Supplemental calcium won’t kill you—but bad advice might

To continue on the subject of harmful nutritional supplement myths, there’s another I want to tackle today. And in the process, hopefully put to bed an important issue that has confused countless women for years now.

I’m talking, of course, about calcium supplementation. More specifically, its risks and benefits after menopause, which have been at the center of an ongoing debate. A debate that, with any luck, this latest research will put to rest…

Safe any way you slice it  

Let me start with the good news and go from there: A recent randomized trial showed no difference in heart risk between people who get their calcium from diet alone, and those who get it from supplements.

The study recruited 121 healthy postmenopausal women and randomly assigned them to three groups. One group was assigned to get 1,200 mg of calcium daily through food. Another was assigned to take 750 mg of calcium citrate, and to limit dietary intake to 450 mg, for a total of 1,200 mg daily. And a third group served as a control.

All subjects also took a vitamin D supplement for a total of 800 IU per day. (Which is far too low, but that’s an entirely different discussion.)

Subjects in all three groups started the study with no significant differences in age, BMI, blood pressure, or average dietary calcium intake. And after 12 months, there weren’t any significant differences in heart risk, either.

In fact, major markers of vascular health remained the same across all groups. Plus, there weren’t any significant differences in lipoprotein levels, inflammation levels, or systolic blood pressure.

Additionally, there was no increase in any adverse events with supplemental calcium—minus a slight (and predictable) increase in the incidence of nausea and constipation.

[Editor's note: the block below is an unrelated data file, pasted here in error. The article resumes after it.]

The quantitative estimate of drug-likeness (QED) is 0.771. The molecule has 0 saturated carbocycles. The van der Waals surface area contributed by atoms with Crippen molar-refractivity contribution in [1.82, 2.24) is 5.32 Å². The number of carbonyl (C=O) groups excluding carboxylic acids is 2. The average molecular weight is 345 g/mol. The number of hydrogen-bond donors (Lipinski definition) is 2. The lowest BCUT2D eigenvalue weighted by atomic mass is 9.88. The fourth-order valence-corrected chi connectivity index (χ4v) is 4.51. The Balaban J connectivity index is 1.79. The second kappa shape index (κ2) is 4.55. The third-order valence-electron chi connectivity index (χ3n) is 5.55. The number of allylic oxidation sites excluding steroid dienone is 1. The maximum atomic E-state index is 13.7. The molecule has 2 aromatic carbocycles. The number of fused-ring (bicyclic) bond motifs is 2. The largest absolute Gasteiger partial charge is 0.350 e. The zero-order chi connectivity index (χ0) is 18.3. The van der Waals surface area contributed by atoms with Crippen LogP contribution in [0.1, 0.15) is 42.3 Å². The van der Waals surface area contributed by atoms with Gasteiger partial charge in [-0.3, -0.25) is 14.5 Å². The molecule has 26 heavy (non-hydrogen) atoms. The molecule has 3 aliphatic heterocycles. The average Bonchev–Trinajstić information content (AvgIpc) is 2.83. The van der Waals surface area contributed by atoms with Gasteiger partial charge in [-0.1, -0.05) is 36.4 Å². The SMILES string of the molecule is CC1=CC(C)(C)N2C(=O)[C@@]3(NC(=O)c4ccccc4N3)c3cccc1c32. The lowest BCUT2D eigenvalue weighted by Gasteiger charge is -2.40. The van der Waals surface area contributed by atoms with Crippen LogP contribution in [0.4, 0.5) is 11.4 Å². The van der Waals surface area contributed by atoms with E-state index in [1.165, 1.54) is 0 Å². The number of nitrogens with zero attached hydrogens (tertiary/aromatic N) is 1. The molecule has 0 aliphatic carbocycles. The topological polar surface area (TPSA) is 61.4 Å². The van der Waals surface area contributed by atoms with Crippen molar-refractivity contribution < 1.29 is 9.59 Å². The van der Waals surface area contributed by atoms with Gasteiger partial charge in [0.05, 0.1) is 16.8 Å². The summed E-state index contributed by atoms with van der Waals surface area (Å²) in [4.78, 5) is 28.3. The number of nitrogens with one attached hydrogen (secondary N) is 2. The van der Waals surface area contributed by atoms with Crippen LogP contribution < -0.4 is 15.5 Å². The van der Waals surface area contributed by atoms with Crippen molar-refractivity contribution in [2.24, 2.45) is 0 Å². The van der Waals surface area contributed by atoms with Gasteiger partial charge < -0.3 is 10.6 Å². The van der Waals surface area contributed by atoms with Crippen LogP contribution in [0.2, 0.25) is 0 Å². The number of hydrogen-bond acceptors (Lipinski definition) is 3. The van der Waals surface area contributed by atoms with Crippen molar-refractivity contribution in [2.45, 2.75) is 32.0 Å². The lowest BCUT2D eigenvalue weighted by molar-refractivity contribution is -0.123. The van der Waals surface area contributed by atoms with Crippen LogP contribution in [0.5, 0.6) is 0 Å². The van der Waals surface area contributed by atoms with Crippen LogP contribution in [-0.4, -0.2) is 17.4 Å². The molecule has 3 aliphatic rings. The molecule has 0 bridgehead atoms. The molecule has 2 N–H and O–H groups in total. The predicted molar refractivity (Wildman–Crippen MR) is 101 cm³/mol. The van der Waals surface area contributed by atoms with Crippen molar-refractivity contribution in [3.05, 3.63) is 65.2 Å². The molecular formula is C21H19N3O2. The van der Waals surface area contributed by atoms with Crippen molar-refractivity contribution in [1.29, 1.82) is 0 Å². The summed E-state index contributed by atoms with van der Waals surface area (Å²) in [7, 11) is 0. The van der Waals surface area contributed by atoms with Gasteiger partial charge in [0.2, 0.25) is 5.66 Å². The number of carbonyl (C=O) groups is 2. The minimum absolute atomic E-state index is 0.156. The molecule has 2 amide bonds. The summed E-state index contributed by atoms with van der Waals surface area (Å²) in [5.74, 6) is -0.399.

So what do these findings mean? You might be tempted to conclude that we can stop fearing calcium—at last! (Not that I ever did—nor did I ever stop recommending calcium to my patients, considering how vital it is for your bones and so many other aspects of your health.)

But as usual, when it comes to mainstream conversations about supplements, you’d be mistaken…

Double standards on full display

Obviously, the powers-that-be simply couldn’t take this news without a fight. You see, the study only went on for one year—clearly not long enough to make any definitive recommendations.


How long do you think Big Pharma’s trials last? And by that, I mean before a drug is released—not all the “beta testing” that uses unsuspecting patients as guinea pigs, and relies on foolish doctors to prescribe the latest medication on the market without thinking twice.

The naysayers suggest that one year is too short a period to expect that things could change substantially in our blood vessels—but they’re wrong. Oxidative stress occurs instantly. And it can be seen instantly, too.

Statins were tested for the same length of time—and those are practically in our water supply.

Yet, some dimwits are calling for a five- to ten-year study. Well, guess what? There are several taking place as I type this. And the one that deals with long-term women’s health issues hasn’t found a single problem with calcium supplementation at all.

Even if you were to buy into the risks, the supposed threat of heart attack would kick in early—within one to two years—after calcium supplementation starts. That’s a window well within the scope of this latest study.

And what about the fact that milk actually interferes with calcium absorption? (Which is one reason why it’s not my favorite source—that honor goes to dark leafy greens instead.)

So, my recommendations remain the same. Take 500 mg of calcium in tablet form every day. And take at least 2,000 to 5,000 IU of vitamin D3 along with it. (Though, as I often report, you can safely take up to 10,000 IU with regular monitoring. And during these cold, dark days of winter, when sun exposure is minimal, 10,000 IU might be necessary.)

The bottom line here is that there are just too many variables for anyone to be writing off calcium supplements as unnecessary—much less dangerous. And the powers-that-be are using their pulpit to make proclamations that can rob people of their health.

They really need to be called out on their nonsense—then told to just plain shut up.

P.S. There are many natural ways to prevent and reverse America’s biggest killers—including heart attacks, strokes, and high blood pressure. I outline these drug-free approaches in my Ultimate Heart-Protection Protocol. To learn more about this online learning tool, or to enroll today, click here now!


“Calcium in Food or Supplement Is Safe in Postmenopausal Women.” Medscape Medical News, 09/24/19. (